Who says the culture wars are dead?
The indentured servants at the Stately Manor were given the hour off their menial labors Tuesday night to watch the reboot of Roseanne, once the technicians got the vertical hold fixed on the 12-inch b&w Philco.
It’s not every comedy program that elicits laughter from these hardened reprobates but they guffawed when Trump supporter Roseanne Barr, in character, forgave her Pussy-hatted sister, played by the wonderful Laurie Metcalfe, for voting Jill Stein.
“I know that must have been hard for you,” Aunt Jackie sputtered, thoroughly confused.
Tuesday’s premier episode, 21 years after the last episode in its first nine-year run, set ratings records for any network show in six years. Quite an accomplishment in today’s fractured media scene. (Is any media “mass” these days?) ABC got the message; today the network ordered a full season of shows.
The decidedly non-PC sitcom is a welcome goosing of Hollywood liberal group-think, typified by the holier-than-thou Academy Awards show.
Hollywood is now faced with indisputable evidence that there’s a huge potential audience out there for programs that don’t actively insult 63 million Trump voters. — Jon Podhoretz in the New York Post.
Charleton Heston was once liberal, too
Speaking of Jimmy Kimmel, we were unaware that Ms. Barr had given him the figurative finger on his late-night show a week earlier until alerted by the New York Post.
The host complained that she had once been so liberal. Barr, who remains among the most confrontational people on earth, was having none of it.
“I’m still the same,” she shouted. “You all moved!”
Roseanne and the wonderful John Goodman (looking slimmer than we remember him) say grace before dinner and conclude by thanking the almighty for “making America great again.”
Which puts us in mind of another program where grace was said before meals and church-going figured in several plot lines. Thanks to re-runs, the unschooled field hands at the Experimental Work Farm have been catching up on Tim Allen’s Last Man Standing.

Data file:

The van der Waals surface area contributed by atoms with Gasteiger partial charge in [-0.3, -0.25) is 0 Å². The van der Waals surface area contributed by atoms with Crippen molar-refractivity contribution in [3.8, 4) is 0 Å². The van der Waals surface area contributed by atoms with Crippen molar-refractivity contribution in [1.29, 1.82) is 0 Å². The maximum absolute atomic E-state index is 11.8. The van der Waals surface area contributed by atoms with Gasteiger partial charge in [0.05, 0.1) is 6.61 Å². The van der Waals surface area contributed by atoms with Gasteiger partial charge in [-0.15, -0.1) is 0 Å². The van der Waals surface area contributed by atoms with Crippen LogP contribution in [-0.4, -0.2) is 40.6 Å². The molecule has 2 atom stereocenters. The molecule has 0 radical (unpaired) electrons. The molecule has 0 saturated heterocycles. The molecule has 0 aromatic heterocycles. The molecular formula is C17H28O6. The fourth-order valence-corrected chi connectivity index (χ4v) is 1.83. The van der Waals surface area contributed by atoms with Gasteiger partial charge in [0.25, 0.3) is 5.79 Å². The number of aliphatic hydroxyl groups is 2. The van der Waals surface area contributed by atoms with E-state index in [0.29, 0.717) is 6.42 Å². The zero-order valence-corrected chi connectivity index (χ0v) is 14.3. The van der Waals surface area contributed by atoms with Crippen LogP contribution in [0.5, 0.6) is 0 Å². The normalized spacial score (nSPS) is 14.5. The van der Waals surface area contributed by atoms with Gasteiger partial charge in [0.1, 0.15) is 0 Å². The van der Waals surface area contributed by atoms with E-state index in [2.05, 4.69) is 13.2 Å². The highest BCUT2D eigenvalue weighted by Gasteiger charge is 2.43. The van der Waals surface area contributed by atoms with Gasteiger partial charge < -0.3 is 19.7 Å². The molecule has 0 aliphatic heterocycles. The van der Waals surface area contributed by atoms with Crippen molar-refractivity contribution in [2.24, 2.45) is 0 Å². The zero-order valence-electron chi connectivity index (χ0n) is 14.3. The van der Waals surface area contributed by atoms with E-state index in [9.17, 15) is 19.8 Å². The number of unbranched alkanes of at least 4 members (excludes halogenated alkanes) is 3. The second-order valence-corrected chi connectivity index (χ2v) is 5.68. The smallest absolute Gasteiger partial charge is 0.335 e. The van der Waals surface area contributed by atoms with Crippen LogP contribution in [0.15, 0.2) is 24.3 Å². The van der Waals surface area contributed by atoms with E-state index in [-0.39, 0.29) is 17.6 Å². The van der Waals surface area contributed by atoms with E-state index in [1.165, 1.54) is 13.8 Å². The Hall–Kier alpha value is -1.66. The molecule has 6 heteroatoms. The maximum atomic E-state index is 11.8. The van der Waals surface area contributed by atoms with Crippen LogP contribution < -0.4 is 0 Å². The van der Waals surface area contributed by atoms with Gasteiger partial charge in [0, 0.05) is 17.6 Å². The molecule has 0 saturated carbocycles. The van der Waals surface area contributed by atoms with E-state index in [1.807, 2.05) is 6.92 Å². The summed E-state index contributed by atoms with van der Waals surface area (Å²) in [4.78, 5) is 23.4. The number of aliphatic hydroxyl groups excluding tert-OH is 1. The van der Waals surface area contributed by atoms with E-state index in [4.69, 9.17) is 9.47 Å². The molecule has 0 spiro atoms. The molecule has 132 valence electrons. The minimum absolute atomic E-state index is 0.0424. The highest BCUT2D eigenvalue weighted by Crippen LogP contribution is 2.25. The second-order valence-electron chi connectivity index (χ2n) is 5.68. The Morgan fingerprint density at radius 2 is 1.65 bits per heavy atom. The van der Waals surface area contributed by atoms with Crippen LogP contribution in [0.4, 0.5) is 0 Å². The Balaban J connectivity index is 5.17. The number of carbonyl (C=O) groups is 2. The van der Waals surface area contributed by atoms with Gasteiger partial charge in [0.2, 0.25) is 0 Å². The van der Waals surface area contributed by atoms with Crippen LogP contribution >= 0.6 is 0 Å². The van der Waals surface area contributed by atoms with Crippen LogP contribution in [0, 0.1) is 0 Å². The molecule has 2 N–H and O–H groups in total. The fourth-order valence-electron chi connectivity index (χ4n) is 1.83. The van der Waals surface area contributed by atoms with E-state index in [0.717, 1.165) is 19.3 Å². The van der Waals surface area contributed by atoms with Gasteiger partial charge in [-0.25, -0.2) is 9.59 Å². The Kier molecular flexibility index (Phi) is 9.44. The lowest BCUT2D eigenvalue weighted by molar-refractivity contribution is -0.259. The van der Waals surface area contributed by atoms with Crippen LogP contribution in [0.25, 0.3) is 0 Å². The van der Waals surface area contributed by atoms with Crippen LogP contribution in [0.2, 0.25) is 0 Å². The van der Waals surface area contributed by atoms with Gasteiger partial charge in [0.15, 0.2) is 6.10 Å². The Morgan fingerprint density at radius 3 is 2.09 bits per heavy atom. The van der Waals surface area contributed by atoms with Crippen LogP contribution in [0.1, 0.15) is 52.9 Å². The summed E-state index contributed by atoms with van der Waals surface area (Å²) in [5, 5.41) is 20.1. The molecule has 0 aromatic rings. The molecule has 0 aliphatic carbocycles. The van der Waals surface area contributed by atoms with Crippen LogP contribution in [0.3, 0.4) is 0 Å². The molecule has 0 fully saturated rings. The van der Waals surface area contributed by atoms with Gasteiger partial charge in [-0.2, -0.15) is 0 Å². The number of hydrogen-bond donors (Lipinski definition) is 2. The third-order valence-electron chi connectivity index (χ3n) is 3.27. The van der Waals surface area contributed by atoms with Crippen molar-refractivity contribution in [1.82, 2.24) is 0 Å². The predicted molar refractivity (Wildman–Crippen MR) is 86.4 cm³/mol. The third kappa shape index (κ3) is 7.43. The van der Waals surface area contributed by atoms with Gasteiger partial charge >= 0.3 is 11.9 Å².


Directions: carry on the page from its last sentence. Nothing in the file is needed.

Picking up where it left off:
Playing the likable father of three willful daughters, with a strong, working wife, his character never apologizes for being a man or for liking the things a man likes. (Cars, guns, and hints of an active sex life, among them.) When things go awry, the last man standing blames Hillary.
Trump supporters cried foul when ABC canceled the show a year ago despite achieving the second best ratings in its comedy lineup.
Not equal time, just a little time
For all that, the Squire does not need to agree with an entertainer’s politics, he just does not want to be insulted. (We find Stephen Colbert insufferable. How about one — ONE— conservative late-night, network talk show host? Dennis Miller would be great. He is ranked the best of the SNL Weekend Update hosts.)
We still find Alec Baldwin humorous. We’ll watch Robert DeNiro opening his mail. Conservatives we know can laugh at themselves, most of us. We do not attempt to expunge academia or mass media of contrary opinions; we just want a little proportionality. Thank you, best movie actor Gary Oldfield, for thanking America on the Academy Awards show. You were an oasis amid identity politics run amok.
An example of narrow-minded orthodoxy is one Roxanne Gay in the N.Y. Times (of course):
I wasn’t going to watch the reboot because I find Ms. Barr noxious, transphobic, racist, and small-minded. … She is a supporter of Donald Trump, vocalizing her thoughts about making America great, claiming that with her vote, she was trying to shake things up. She tweets conspiracy theories, rails against feminism and shares Islamophobic opinions.
Where once she was edgy and provocative, she is now absurd and offensive. Her views are muddled and incoherent. She is more invested in banal and shallow provocation than engaging with socio-political issues in a thoughtful manner. No amount of mental gymnastics can make what Roseanne Barr has said and done in recent years palatable.
In other words, Ms. Gay disagrees with Ms. Barr’s politics. Not that Ms. Gay attempts to refute Ms. Barr’s political positions; the writer finds it sufficient to recite a string of psycho-babbled pejoratives. Vilification, not edification.
Blaska’s Bottom Line: I can hear Roseanne’s classic cackle now. What you wanna bet Trump makes a guest appearance on her show?